The approval was based on data from the phase III SOLO2 trial and the phase II Study 19 trial. In SOLO2, maintenance treatment with olaparib showed a 70% reduction in the risk of progression or death compared with placebo for patients with platinum-sensitive, relapsed,BRCA-mutant ovarian cancer. In Study 19, the risk of progression or death was reduced by 65% with maintenance olaparib versus placebo for women with ovarian cancer, regardless of BRCAstatus.

In the SOLO2 trial,1patients were randomized 2:1 to olaparib as a 300-mg tablet twice daily (n = 196) or placebo (n = 99). All patients had relapsed ovarian cancer, confirmed BRCA1/2mutation, and were in response to their most recent platinum-containing regimen following 2 or more prior systemic regimens. The primary endpoint was investigator-assessed PFS.

The median age of patients was 56 years and baseline characteristics did not differ substantively between treatment groups. Most patients had an ECOG performance status of 0 (83% with olaparib vs 78% for placebo) and 47% of patients had a complete response to prior chemotherapy. Prior bevacizumab was received by 17% of those in the olaparib group and for 20% of those in the placebo arm. Approximately 40% of patients had received 3 or more prior lines of therapy.

The 12-month PFS rate was 65% in the olaparib group (95% CI, 57.8%-71.4%) versus 21% in the placebo arm (95% CI, 13.3%-29.6%). PFS also favored olaparib at 24 months (43% vs 15%). For patients with confirmed or suspected deleteriousBRCA1/2mutations (n = 286), PFS was superior for olaparib compared with placebo (19.3 vs 5.5 months; HR, 0.33; 95% CI, 0.24-0.44; P<.0001).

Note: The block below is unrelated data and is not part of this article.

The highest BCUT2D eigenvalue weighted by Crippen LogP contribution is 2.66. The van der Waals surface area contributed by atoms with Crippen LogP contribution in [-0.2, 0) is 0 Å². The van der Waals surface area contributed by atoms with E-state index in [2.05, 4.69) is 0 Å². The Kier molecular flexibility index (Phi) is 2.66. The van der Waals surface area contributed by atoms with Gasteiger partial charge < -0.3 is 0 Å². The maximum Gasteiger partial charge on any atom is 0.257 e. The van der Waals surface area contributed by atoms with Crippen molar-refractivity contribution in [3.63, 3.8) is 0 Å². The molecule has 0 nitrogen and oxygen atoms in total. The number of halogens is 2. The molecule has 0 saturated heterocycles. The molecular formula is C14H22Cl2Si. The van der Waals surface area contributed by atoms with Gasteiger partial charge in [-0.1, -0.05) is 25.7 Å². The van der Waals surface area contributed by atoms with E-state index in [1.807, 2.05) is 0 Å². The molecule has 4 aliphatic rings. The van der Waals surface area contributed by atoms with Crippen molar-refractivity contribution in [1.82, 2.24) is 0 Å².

In Study 19,2patients with platinum-sensitive, recurrent high-grade serous ovarian cancer (n = 265) were randomized to olaparib capsules as 400 mg twice daily (n = 136) or placebo (n = 129).Patients had received 2 or more prior regimens of platinum-based chemotherapy and experienced complete response or partial response to their most recent regimen.

The median PFS for patients taking maintenance olaparib was 8.4 months, compared to 4.8 months for the control group (HR, 0.35;P<.0001). For those with BRCAmutations, the median PFS was 11.2 versus 4.3 months for placebo, representing an 82% reduction in the risk of progression or death (HR, 0.18; P<.0001).